The clue is in the name. Football is about manoeuvring a ball with one’s feet. Some are good at it and others are not. The range of skill is great, from very good to mediocre and even bad and very bad.
The footworking skill of good footballers is being spoiled by the armwrestling tactics of their less skilful opponents.
The whole range has been displayed in this year’s Football World Cup in Russia. In the early group stage we saw the very bad from teams representing countries who evidently permit such standards on public display. Having now reached the knock-out stage among teams with higher standards, we witnessed more sophisticated fouls.
Tonight, in the first semi-final, between France and Belgium, we saw an important example of what is miscalled ‘a professional foul’, but this one was so subtle that no-one noticed it nor commented on it.
Early in the second half, Lukaku of Belgium had a good opportunity to head the ball into the net, but he headed it over the bar. The commentator said: ‘He couldn’t get his head to it.’ The reason was simple, unnoticed by commentators. The challenging French defender jumping behind him pressed down on Lukaku’s left shoulder so, of course, he could not get his head to the ball. Skill with feet and head is countered by the ‘professionally skilful’ misuse of arms. However, do people really want to watch flailing arms or do they want football?
Shortly afterwards, the French forward Umtiti scored in an almost mirror-image header with the Belgian defender jumping higher behind him. Although the defender appeared to consider interfering with the jumping Umtiti, he kept his hands to himself and did not interfere with Umtiti who scored the only goal of the match, taking them into the final and bringing Belgium’s long winning streak to an end.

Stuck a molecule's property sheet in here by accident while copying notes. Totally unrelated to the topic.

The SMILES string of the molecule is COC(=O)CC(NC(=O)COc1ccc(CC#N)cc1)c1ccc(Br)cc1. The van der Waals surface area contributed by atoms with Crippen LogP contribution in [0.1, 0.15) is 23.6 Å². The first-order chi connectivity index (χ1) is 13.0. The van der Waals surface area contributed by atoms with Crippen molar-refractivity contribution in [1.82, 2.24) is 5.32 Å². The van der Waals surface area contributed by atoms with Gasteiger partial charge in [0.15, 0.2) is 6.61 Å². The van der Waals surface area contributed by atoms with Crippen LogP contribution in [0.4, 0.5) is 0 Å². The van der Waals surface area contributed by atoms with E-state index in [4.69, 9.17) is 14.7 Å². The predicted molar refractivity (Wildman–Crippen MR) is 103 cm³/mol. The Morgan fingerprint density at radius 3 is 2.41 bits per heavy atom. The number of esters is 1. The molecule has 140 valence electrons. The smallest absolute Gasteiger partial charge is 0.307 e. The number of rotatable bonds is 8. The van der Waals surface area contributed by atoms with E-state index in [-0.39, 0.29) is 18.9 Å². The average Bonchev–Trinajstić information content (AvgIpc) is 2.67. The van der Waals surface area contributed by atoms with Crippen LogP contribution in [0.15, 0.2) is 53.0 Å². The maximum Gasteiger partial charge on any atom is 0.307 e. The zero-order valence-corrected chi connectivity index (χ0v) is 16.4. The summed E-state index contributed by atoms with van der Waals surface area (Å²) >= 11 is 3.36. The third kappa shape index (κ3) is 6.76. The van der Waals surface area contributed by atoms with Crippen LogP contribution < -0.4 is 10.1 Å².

Holding down one’s opponent like this is more subtle and sophisticated than putting one’s arms around Harry Kane’s waist and wresting him to the ground as was witnessed in several of England’s matches in the group stage, but it made the difference in the outcome of the match. Surely holding down a person jumping to head the ball in the penalty area, and especially in the 6-yard box as this example was, amounts to the same as holding back the leg that intends to strike the ball? and it merits a penalty and even a sending off. At the end of the match the BBC commentator said about France’s defence: ‘That is as good defensive play as I have seen in a long, long time.’
Sport in general has been spoiled by drug cheats and it is commonly pointed out that football celebrities are role models to their spectators. The message to this spectator is that the skills of real footballers is being spoiled by the armwrestlers on the field. It is time to address this armwrestling. There is no need for it in the game of football, and it should be relatively easy to address. Then the real footballers will be allowed to emerge.
It looks as if sport needs Christians to clean up its act – more act than skill.
Links and updates:
4 Jul 2018: nations who are a disgrace to football.
13 Jul 2018: a serendipitous discovery – FIFA’s own website complains about the quality of play: “As the FIFA General Secretary has frequently said, spectators do not go to football matches simply to see the goalkeeper standing still with the ball in his hands and waiting for nothing in particular before playing it; they want to see real skills, passes, dribbles, tactical moves, shots and of course brilliant saves by the goalkeepers.”
24 Jun 2019: the manager of England’s women’s team agrees that the game against Cameroon “didn’t feel like football”. Who was it that said that women will civilise public life?
16 Jan 2000: another angle on football – the Scottish Football Association (SFA) is considering banning children heading the football from concern that a report shows a link between heading a football and dementia.